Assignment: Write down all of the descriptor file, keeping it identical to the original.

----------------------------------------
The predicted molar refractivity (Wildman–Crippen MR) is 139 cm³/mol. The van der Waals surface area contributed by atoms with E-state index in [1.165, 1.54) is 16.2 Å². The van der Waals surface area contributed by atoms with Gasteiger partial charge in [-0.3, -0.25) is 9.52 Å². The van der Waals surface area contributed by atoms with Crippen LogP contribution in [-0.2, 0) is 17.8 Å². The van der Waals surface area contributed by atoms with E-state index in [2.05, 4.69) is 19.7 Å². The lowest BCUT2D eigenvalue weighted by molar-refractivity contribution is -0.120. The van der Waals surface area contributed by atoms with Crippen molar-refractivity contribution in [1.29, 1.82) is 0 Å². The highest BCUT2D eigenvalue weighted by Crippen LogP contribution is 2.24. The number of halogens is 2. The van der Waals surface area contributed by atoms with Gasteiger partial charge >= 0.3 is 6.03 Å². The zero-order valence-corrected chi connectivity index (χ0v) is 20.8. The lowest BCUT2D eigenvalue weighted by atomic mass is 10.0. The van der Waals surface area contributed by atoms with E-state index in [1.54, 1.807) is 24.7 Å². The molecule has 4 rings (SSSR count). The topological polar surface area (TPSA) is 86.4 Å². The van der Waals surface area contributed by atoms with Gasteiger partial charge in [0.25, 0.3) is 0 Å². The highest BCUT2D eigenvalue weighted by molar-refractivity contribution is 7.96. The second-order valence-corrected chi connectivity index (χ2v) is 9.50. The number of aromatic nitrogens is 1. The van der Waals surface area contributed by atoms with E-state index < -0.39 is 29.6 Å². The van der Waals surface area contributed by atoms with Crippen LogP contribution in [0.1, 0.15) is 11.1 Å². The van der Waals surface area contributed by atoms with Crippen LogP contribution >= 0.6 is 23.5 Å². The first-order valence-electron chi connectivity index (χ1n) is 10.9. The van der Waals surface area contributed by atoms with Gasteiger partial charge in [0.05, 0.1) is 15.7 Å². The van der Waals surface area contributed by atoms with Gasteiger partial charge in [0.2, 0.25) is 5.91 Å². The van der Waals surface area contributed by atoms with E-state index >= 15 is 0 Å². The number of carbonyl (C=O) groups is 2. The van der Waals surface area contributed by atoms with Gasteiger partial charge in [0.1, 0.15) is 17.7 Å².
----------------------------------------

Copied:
The predicted molar refractivity (Wildman–Crippen MR) is 139 cm³/mol. The van der Waals surface area contributed by atoms with E-state index in [1.165, 1.54) is 16.2 Å². The van der Waals surface area contributed by atoms with Gasteiger partial charge in [-0.3, -0.25) is 9.52 Å². The van der Waals surface area contributed by atoms with Crippen LogP contribution in [-0.2, 0) is 17.8 Å². The van der Waals surface area contributed by atoms with E-state index in [2.05, 4.69) is 19.7 Å². The lowest BCUT2D eigenvalue weighted by molar-refractivity contribution is -0.120. The van der Waals surface area contributed by atoms with Crippen molar-refractivity contribution in [1.29, 1.82) is 0 Å². The highest BCUT2D eigenvalue weighted by Crippen LogP contribution is 2.24. The number of halogens is 2. The van der Waals surface area contributed by atoms with Gasteiger partial charge >= 0.3 is 6.03 Å². The zero-order valence-corrected chi connectivity index (χ0v) is 20.8. The lowest BCUT2D eigenvalue weighted by atomic mass is 10.0. The van der Waals surface area contributed by atoms with E-state index in [1.54, 1.807) is 24.7 Å². The molecule has 4 rings (SSSR count). The topological polar surface area (TPSA) is 86.4 Å². The van der Waals surface area contributed by atoms with Gasteiger partial charge in [0.25, 0.3) is 0 Å². The highest BCUT2D eigenvalue weighted by molar-refractivity contribution is 7.96. The second-order valence-corrected chi connectivity index (χ2v) is 9.50. The number of aromatic nitrogens is 1. The van der Waals surface area contributed by atoms with E-state index < -0.39 is 29.6 Å². The van der Waals surface area contributed by atoms with Crippen LogP contribution in [0.1, 0.15) is 11.1 Å². The van der Waals surface area contributed by atoms with Crippen LogP contribution >= 0.6 is 23.5 Å². The first-order valence-electron chi connectivity index (χ1n) is 10.9. The van der Waals surface area contributed by atoms with Gasteiger partial charge in [0.05, 0.1) is 15.7 Å². The van der Waals surface area contributed by atoms with Gasteiger partial charge in [0.2, 0.25) is 5.91 Å². The van der Waals surface area contributed by atoms with E-state index >= 15 is 0 Å². The number of carbonyl (C=O) groups is 2. The van der Waals surface area contributed by atoms with Gasteiger partial charge in [0.1, 0.15) is 17.7 Å².